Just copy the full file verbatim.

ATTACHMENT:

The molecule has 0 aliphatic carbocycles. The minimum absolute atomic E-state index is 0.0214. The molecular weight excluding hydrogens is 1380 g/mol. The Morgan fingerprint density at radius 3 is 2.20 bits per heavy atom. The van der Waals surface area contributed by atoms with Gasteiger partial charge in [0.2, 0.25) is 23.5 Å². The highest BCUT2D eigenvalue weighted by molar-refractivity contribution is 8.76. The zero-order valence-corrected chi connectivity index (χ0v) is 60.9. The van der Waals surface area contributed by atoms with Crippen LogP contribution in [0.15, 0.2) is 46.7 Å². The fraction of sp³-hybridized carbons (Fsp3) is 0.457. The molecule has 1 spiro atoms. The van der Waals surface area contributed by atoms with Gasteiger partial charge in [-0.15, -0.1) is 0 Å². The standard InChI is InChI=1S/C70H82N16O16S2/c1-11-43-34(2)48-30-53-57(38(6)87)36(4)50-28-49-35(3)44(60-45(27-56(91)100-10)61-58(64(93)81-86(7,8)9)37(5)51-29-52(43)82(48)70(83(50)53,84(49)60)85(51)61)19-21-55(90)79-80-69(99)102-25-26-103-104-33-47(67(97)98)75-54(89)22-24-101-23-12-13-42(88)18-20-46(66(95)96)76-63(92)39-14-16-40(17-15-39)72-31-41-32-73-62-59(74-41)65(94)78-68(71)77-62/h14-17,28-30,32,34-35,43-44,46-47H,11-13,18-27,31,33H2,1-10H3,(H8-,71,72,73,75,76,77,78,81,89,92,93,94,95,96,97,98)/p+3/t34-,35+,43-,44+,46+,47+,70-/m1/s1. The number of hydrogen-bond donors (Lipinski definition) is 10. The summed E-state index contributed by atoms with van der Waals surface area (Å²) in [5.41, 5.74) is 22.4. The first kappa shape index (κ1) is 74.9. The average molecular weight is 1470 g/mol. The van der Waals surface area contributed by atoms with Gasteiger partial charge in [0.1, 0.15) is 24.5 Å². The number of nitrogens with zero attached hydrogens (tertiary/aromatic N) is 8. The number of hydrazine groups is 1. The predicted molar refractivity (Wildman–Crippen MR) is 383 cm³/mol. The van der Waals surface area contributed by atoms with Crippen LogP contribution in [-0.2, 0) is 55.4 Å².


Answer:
The molecule has 0 aliphatic carbocycles. The minimum absolute atomic E-state index is 0.0214. The molecular weight excluding hydrogens is 1380 g/mol. The Morgan fingerprint density at radius 3 is 2.20 bits per heavy atom. The van der Waals surface area contributed by atoms with Gasteiger partial charge in [0.2, 0.25) is 23.5 Å². The highest BCUT2D eigenvalue weighted by molar-refractivity contribution is 8.76. The zero-order valence-corrected chi connectivity index (χ0v) is 60.9. The van der Waals surface area contributed by atoms with Crippen LogP contribution in [0.15, 0.2) is 46.7 Å². The fraction of sp³-hybridized carbons (Fsp3) is 0.457. The molecule has 1 spiro atoms. The van der Waals surface area contributed by atoms with Gasteiger partial charge in [-0.15, -0.1) is 0 Å². The standard InChI is InChI=1S/C70H82N16O16S2/c1-11-43-34(2)48-30-53-57(38(6)87)36(4)50-28-49-35(3)44(60-45(27-56(91)100-10)61-58(64(93)81-86(7,8)9)37(5)51-29-52(43)82(48)70(83(50)53,84(49)60)85(51)61)19-21-55(90)79-80-69(99)102-25-26-103-104-33-47(67(97)98)75-54(89)22-24-101-23-12-13-42(88)18-20-46(66(95)96)76-63(92)39-14-16-40(17-15-39)72-31-41-32-73-62-59(74-41)65(94)78-68(71)77-62/h14-17,28-30,32,34-35,43-44,46-47H,11-13,18-27,31,33H2,1-10H3,(H8-,71,72,73,75,76,77,78,81,89,92,93,94,95,96,97,98)/p+3/t34-,35+,43-,44+,46+,47+,70-/m1/s1. The number of hydrogen-bond donors (Lipinski definition) is 10. The summed E-state index contributed by atoms with van der Waals surface area (Å²) in [5.41, 5.74) is 22.4. The first kappa shape index (κ1) is 74.9. The average molecular weight is 1470 g/mol. The van der Waals surface area contributed by atoms with Gasteiger partial charge in [0.1, 0.15) is 24.5 Å². The number of nitrogens with zero attached hydrogens (tertiary/aromatic N) is 8. The number of hydrazine groups is 1. The predicted molar refractivity (Wildman–Crippen MR) is 383 cm³/mol. The van der Waals surface area contributed by atoms with Crippen LogP contribution in [-0.2, 0) is 55.4 Å².